355 Personality & Cyberbullying

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Research by Goodboy, A. K., & Martin, M. M. (2015).

Written by Shannon Cantalupo, B.S.

Since the majority of youth have access to social media via cell phones or the internet, cyberbullying is problematic. What makes anyone want to bully another? Do cyberbullies have common traits like face to face bullies?

West Virginia University researchers examined the “Dark” personality traits of Machiavellianism (or individuals who strategically manipulate others), psychopathy (impulsive behavior and lacking empathy), and narcissism (feeling better than others) in relation to cyberbullying. The researchers studied whether each trait related to cyberbullying. However, they also wanted to know which traits could uniquely predict cyberbullying.

Over 200 undergraduate students between the age of 18 and 40 took a short measure to assess whether any had traits of Machiavellianism, psychopathy or narcissism. Then they completed a measure self-reporting any cyberbullying acts they did over the last year.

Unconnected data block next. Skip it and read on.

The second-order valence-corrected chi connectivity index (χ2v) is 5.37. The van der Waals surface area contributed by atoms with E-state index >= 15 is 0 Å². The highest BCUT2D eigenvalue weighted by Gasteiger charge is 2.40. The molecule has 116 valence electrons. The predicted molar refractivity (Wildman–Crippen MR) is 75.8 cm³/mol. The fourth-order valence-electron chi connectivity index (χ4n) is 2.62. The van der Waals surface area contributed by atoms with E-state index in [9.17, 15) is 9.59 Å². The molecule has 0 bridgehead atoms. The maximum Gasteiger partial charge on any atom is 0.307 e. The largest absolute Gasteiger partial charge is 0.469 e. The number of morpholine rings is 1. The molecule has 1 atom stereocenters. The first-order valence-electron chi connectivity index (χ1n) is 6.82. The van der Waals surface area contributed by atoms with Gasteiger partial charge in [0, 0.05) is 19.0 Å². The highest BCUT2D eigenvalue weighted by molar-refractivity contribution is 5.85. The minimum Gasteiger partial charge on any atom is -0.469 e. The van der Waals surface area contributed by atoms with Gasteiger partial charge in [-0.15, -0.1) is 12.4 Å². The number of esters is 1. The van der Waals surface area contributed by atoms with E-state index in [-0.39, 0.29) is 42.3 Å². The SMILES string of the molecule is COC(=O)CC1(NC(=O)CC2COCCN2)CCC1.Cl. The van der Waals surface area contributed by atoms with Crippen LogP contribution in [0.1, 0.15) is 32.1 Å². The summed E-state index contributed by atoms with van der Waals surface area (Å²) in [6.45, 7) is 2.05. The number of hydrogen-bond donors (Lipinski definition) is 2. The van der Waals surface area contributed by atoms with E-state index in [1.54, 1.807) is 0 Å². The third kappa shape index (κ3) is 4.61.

Results? Those that rated high on cyberbullying, scored high on all three traits. Psychopathy was the only trait that could uniquely predict the occurrence of cyberbullying. Evidently, those who score high on psychopathy need no provocation to elicit their bullying.

Teachers and professionals focusing on those who score high on these traits, especially psychopathy, can lead to efforts to reduce cyberbullying.

Reference:

Goodboy, A. K., & Martin, M. M. (2015). The personality profile of a cyberbully: Examining the Dark Triad. Computer in Human Behavior, 49, 1-4.

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About Author

Adele Hall is the administrative assistant for the School of Psychology in charge of uploading the Psychology Science minutes. The authors of the minutes are listed in the written portion. The Psychology Science Minutes are coordinated by Juanita N. Baker, Ph.D., faculty emerita, and reviewed by former Dean Mary Beth Kenkel, faculty emerita.

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